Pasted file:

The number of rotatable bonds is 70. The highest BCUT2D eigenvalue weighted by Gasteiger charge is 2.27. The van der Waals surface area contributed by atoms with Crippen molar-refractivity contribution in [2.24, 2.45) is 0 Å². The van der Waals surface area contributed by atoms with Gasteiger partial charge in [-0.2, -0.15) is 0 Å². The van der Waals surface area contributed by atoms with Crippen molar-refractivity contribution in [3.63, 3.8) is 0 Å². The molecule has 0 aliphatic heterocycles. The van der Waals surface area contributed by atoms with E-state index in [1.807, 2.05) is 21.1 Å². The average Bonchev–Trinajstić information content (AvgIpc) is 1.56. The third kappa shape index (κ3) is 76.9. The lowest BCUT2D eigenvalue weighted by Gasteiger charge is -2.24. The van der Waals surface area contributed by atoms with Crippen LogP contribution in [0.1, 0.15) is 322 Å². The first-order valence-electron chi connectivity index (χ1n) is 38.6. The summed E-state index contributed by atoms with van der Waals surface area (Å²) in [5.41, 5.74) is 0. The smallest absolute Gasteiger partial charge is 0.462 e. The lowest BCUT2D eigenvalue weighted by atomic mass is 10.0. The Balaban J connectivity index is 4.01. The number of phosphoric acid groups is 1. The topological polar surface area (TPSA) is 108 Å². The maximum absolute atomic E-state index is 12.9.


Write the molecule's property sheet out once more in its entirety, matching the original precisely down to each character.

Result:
The number of rotatable bonds is 70. The highest BCUT2D eigenvalue weighted by Gasteiger charge is 2.27. The van der Waals surface area contributed by atoms with Crippen molar-refractivity contribution in [2.24, 2.45) is 0 Å². The van der Waals surface area contributed by atoms with Gasteiger partial charge in [-0.2, -0.15) is 0 Å². The van der Waals surface area contributed by atoms with Crippen molar-refractivity contribution in [3.63, 3.8) is 0 Å². The molecule has 0 aliphatic heterocycles. The van der Waals surface area contributed by atoms with E-state index in [1.807, 2.05) is 21.1 Å². The average Bonchev–Trinajstić information content (AvgIpc) is 1.56. The third kappa shape index (κ3) is 76.9. The lowest BCUT2D eigenvalue weighted by Gasteiger charge is -2.24. The van der Waals surface area contributed by atoms with Crippen LogP contribution in [0.1, 0.15) is 322 Å². The first-order valence-electron chi connectivity index (χ1n) is 38.6. The summed E-state index contributed by atoms with van der Waals surface area (Å²) in [5.41, 5.74) is 0. The smallest absolute Gasteiger partial charge is 0.462 e. The lowest BCUT2D eigenvalue weighted by atomic mass is 10.0. The Balaban J connectivity index is 4.01. The number of phosphoric acid groups is 1. The topological polar surface area (TPSA) is 108 Å². The maximum absolute atomic E-state index is 12.9.